October 2007 - Until the seventeenth century, Irish women had more freedom and more rights than English women. A man wanting to obtain the coveted freedom of Dublin could get it by marrying a woman who had it in her own right.

September 2007 - Divorce was common in early Ireland, right through the Christian Middle Ages. Married priests and abbots were also common in those days.

August 2007 - The Famine was undoubtedly made into a catastrophe by the British government. But the cause of their neglect was largely an economic, free-market dogma, misapplied in Irish conditions. The tragedy was chiefly the result of ignorance and stupidity rather than deliberate malice.

July 2007 - Daniel O'Connell, the Catholic Liberator, was a Deist (pretty much an agnostic in today's terms) and a Freemason as a young man. His family fortune came from smuggling.

June 2007 - The famous Hedge Schools of Catholic Ireland are much admired. But the schoolmasters who were most greatly prized were the mathematicians. By the end of the eighteenth century, many Irish insisted that their children be taught in English, because they thought it more useful.

May 2007 - Today the Presbyterians of Protestant Ulster are known for their determination to remain part of Britain. But originally, in the seventeenth and eighteenth century, they were persecuted for their religion, and allied with the Catholics against England.

April 2007 - Most people have heard of the Year of the French, the rebellion of 1798 inspired by the French Revolution. But Rutherfurd shows how the great Patriot movement and the Parliament of Grattan which preceded it grew directly out of the American Declaration of Independence and War of Independence.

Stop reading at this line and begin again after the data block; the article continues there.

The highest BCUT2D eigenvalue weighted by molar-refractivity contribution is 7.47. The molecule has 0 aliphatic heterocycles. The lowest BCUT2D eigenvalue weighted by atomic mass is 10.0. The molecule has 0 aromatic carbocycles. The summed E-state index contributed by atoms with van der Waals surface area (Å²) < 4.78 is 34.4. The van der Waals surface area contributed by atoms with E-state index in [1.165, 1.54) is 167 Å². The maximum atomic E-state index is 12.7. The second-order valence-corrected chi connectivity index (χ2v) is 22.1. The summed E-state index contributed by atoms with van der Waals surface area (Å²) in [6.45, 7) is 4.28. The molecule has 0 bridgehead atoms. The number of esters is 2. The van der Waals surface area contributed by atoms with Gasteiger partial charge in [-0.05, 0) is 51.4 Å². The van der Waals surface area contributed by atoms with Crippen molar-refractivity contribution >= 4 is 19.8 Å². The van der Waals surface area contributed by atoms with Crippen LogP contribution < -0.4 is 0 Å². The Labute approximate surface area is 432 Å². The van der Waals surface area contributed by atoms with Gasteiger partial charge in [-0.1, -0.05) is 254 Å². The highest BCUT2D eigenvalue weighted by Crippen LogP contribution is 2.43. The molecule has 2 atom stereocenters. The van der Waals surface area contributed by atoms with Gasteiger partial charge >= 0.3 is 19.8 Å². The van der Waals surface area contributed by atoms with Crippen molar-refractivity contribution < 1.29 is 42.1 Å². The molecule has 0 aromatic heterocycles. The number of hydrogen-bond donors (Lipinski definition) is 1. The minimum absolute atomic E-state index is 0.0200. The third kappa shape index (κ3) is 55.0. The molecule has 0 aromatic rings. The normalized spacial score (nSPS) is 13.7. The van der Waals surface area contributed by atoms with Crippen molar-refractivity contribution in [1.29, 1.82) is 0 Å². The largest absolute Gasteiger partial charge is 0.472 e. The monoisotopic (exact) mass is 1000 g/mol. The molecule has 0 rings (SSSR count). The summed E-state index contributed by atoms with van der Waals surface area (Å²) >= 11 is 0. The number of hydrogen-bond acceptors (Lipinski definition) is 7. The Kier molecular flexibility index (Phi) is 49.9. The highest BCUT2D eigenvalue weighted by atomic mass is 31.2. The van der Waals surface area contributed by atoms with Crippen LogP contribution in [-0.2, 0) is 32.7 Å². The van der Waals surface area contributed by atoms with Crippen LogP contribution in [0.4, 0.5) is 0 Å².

March 2007 - Jonathan Swift's great book, Gulliver's Travels, contains some very curious names. Some of these are in fact jokes in the Irish language, which Swift could speak.

February 2007 - At the famous Battle of the Boyne, when Protestant King William defeated Catholic King James, there were large numbers of Protestant mercenaries on the Catholic side and the Pope in fact supported Protestant King William!!

January 2007 - Cromwell had to send many of his troops home before embarking for Ireland because they refused to fight a war that would deny Catholics the right to practice their religion. These English troops thought all men should be free to worship as they pleased.

December 2006 - Cromwell's army came in part to avenge the Irish massacre of Protestants of 1641. They were told that the Irish had killed 300,000 Protestants. The true figure - both sides actually killed each other - was probably under 5,000. This outrageous piece of anti-Irish propaganda was repeated and believed for another two and a half centuries.

More Books

Please choose your regional preference: